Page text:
Palmer responds to defeat

Mayor Douglas H. Palmer told the Times of Trenton today that he does not desire a drawn-court battle over the recent removal of Police Director Joseph Santiago, after making threats to drag out the director’s ouster in the court system a few months ago.

Those statements may be slightly encouraging, but that is where the positive nature of Mayor Palmer’s exchange in the Times piece ended.

The mayor said that city residents and law enforcement officials have rallied around Mr. Santiago leadership as police director, but anyone with a working set of eyes or ears sees this as simple political banter.

At best, community and police support for the director was divided.

In fact, it is likely that very few people in the community supported Mr. Santiago, especially with the recent flare-up of violence in the West Ward and the resulting, somewhat menacing police presence there.

The executive also said that people should not be acting like this is some kind of victory.

But that is exactly what this is, for everyone who supports the rule of law, democracy, and the entire City of Trenton.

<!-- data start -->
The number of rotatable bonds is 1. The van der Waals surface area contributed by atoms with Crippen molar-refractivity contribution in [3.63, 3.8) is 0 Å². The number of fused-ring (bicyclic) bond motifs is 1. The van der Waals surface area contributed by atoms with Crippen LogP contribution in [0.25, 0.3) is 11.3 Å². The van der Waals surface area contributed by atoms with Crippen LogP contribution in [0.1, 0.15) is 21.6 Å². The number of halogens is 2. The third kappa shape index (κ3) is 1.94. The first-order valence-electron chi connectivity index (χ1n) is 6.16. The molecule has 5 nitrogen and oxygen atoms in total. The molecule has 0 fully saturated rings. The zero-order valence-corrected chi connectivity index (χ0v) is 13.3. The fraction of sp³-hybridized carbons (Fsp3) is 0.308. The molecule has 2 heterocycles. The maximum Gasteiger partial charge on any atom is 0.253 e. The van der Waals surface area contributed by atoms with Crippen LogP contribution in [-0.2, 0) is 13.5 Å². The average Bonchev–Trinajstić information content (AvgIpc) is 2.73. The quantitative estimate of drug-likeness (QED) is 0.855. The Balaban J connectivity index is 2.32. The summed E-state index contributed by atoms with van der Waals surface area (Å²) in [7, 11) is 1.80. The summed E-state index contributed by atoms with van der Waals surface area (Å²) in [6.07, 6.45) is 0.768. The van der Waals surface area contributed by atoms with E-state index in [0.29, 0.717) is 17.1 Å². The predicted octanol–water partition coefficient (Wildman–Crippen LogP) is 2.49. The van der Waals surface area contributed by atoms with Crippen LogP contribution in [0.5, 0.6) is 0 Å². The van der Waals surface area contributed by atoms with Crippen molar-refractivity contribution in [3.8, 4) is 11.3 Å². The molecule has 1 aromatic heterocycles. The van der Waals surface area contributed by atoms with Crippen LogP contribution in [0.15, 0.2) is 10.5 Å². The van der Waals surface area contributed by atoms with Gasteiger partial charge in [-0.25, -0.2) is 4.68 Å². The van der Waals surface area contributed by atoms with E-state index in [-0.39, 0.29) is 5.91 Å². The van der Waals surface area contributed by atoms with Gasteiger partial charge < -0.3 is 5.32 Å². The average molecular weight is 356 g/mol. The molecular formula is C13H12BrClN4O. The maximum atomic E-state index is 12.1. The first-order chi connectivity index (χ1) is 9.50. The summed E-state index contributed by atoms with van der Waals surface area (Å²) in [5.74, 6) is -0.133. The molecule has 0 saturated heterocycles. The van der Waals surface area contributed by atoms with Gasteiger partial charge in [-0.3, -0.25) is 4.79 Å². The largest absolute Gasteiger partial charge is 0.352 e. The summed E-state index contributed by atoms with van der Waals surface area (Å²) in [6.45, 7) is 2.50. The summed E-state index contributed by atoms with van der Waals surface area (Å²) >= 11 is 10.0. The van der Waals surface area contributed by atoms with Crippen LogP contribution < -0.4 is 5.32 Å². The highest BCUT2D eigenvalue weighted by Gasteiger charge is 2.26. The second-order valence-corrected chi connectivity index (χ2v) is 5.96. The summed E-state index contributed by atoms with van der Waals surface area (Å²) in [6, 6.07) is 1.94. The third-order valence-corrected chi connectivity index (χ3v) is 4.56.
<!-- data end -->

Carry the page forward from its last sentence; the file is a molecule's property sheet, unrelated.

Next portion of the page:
Palmer had become a municipal executive who thought he could warp and bend the law to his liking, to inflict pain on city employees who did not support the mayor’s line while sparing others.

Any elected official with such a mentality is a major problem for every city resident, whether they be an employee or not.

It meant that city employees who may or may not be better at their specific jobs were favored or unfavored based on their support for the mayor, without reference to how they do the job of providing services to the City of Trenton.

Those advances of executive power – initially unchecked by City Council or anyone else – has now been repulsed, and the mayor can no longer act like some sort of divine, all-powerful being.

Mayor Palmer said city residents are more concerned about public safety than residency. That is definitely true, but a politicized police department led by a law-breaking egomaniac is hardly the best instrument to go about fighting serious, urban crime.

An un-politicized department led by a responsible Trenton resident who has the respect of the rank-and-file members of the department and the residents is the way to public safety salvation for Trenton.

That was never the reality under Mr. Santiago, just ask almost any patrolman on the force. All you have to do is look at their faces. They are smiling again.

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